In addition to experience, most CISOs also have a bachelor’s degree in computer science or related fields, so they can more easily understand the technical aspects of information security. Many also hold advanced degrees, such as a master’s degree in business administration or a law degree.
The role of the CISO is important, so organizations are typically selective when choosing someone for the position (Samuels, 2022). In addition to experience and education, HR managers also look for individuals with the following skills:
- Leadership skills: CISOs must be able to lead and motivate teams of security professionals.
- Communication skills: CISOs must be able to effectively communicate with other senior executives and make a case for security initiatives.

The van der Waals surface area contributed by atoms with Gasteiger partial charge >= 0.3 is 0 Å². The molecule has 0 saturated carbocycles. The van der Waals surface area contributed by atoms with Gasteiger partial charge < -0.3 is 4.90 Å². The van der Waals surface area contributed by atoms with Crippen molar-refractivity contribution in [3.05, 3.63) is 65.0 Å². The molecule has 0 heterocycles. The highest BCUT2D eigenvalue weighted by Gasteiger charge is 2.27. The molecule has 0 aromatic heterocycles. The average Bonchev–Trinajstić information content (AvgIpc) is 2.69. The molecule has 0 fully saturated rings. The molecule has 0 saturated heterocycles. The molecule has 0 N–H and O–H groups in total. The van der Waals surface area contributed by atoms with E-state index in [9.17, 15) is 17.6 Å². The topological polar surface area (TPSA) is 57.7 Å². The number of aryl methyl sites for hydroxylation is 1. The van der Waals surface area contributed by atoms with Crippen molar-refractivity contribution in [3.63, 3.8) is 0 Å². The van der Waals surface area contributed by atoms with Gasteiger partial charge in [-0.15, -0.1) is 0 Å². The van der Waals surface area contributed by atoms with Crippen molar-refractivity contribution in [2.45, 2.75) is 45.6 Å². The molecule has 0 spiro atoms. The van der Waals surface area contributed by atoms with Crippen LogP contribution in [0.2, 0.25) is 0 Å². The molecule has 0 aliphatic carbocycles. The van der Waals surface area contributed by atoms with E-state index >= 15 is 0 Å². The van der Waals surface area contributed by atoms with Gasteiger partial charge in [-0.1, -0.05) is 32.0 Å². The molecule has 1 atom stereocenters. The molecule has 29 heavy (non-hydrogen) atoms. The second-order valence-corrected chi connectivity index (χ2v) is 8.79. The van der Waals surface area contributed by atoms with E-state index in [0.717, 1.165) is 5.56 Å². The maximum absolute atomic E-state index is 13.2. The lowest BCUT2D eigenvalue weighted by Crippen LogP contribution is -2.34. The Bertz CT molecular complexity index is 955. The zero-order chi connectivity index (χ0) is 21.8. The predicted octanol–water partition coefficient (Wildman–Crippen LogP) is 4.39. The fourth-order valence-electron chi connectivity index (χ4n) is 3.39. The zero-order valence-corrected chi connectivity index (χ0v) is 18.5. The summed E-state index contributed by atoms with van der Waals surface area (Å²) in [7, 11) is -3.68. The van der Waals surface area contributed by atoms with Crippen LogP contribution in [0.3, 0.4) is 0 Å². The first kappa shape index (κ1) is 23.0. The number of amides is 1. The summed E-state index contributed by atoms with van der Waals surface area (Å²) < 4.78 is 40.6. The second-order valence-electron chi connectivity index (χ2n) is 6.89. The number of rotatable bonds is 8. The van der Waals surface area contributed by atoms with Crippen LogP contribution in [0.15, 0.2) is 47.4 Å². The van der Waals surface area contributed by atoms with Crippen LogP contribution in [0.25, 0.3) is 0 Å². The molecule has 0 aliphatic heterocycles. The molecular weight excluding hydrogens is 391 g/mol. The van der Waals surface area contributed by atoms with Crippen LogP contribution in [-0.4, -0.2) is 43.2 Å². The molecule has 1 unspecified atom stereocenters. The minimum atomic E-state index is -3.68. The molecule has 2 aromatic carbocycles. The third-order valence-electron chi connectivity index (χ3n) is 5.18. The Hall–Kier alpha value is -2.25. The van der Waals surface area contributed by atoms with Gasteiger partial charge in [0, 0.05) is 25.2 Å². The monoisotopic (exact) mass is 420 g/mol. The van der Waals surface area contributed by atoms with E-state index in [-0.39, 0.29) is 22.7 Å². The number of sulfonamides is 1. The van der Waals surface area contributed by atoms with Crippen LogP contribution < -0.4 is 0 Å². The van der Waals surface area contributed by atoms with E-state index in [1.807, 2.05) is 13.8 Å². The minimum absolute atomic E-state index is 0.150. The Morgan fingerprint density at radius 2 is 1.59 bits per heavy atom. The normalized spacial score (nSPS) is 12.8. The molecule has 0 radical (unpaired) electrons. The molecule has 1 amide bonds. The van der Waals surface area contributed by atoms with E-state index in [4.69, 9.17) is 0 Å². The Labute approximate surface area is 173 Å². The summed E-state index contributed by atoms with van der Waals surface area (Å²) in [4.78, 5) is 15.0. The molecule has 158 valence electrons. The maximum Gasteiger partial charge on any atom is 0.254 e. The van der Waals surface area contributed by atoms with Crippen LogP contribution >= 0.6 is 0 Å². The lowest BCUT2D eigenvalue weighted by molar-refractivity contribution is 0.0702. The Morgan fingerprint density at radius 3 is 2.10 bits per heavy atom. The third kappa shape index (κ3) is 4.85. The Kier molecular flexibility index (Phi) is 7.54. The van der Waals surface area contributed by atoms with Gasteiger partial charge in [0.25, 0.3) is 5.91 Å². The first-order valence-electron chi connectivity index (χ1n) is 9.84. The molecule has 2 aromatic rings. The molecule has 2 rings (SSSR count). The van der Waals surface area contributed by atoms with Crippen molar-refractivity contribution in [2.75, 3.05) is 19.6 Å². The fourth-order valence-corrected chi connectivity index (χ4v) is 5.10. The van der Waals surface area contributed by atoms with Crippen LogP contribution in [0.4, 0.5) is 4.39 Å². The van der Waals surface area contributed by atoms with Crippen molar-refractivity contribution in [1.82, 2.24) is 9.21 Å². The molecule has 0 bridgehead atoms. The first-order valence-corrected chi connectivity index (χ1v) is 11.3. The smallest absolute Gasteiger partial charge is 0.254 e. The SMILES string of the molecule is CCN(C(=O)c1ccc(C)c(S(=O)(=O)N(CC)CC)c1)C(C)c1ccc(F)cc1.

- Problem-solving skills: CISOs must be able to identify and mitigate security risks. They must also be able to effectively respond to and investigate security incidents.
- Analytical skills: CISOs must be able to analyze data to identify trends and patterns. They must also be able to make sound decisions based on data.
- Project management skills: CISOs must be able to effectively manage security projects. They must also be able to prioritize and allocate resources to maximize ROI.
To become a CISO, you must have a certain amount of experience in the field and also hold certain CISO certificates (Sartore, 2022). These include, but are not limited to:
- CISSP: Certified Information Systems Security Professional